In verse eleven, we again witness the demons recognizing and confirming who Jesus is! The gospels record where this took place (whenever v. 11). Think about that fact for just a moment. Over and over again, the demons looked at Him, observed Him, and thought about the truth of His character, nature, and identity; BUT always rejected Him. It was not the time for Christ to be made “fully known,” so He warned them not to make Him known.

Our following study will be focused on Jesus calling the disciples to Himself and “appointing” them as Apostles!

13 And He *went up on the mountain and *summoned those whom He wanted, and they came to Him. 14 And He appointed twelve, so that they would be with Him and that He could send them out to preach, 15 and have authority to cast out the demons. 16 And He appointed the twelve: Simon (to whom He gave the name Peter), 17 [a]James the son of Zebedee and John the brother of [b]James (to them He gave the name Boanerges, which means, “Sons of Thunder”);18 and Andrew, Philip, Bartholomew, Matthew, Thomas, [c]James the son of Alphaeus, Thaddaeus, and Simon the [d]Zealot;19 and Judas Iscariot, who also betrayed Him.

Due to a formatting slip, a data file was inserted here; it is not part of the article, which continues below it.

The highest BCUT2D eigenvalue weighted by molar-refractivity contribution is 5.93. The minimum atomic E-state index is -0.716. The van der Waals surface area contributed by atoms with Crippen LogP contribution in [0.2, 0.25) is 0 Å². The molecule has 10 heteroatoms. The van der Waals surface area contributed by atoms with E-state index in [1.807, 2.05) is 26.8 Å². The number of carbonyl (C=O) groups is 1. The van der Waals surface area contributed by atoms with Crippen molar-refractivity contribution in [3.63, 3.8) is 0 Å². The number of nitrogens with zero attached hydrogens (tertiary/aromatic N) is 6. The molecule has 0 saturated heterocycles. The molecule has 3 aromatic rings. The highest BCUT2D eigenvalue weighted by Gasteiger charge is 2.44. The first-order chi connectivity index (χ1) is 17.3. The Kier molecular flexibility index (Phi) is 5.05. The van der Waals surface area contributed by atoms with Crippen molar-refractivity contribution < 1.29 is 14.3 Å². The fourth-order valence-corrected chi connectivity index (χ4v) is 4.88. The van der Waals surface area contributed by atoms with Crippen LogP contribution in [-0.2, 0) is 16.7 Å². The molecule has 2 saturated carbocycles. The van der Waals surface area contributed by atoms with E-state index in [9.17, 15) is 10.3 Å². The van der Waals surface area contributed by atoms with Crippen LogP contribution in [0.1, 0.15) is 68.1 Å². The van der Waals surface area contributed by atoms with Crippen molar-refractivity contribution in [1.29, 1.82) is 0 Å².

FOCUS ONE: The occasion

Each section of scripture that we study together or that you meditate on yourself has incorporated its own unique set of questions that we need to ask and answer as we study it. In this case, we should ask ourselves:

  1. Why did Jesus go up to the mountain rather than remain by the sea?
  2. What did He appoint these twelve men to accomplish?
  3. What authority did He give to them to fulfill this role?
  4. Why did He change some names?

These are just a sample of the questions we should ask ourselves as we study this portion of Mark’s gospel.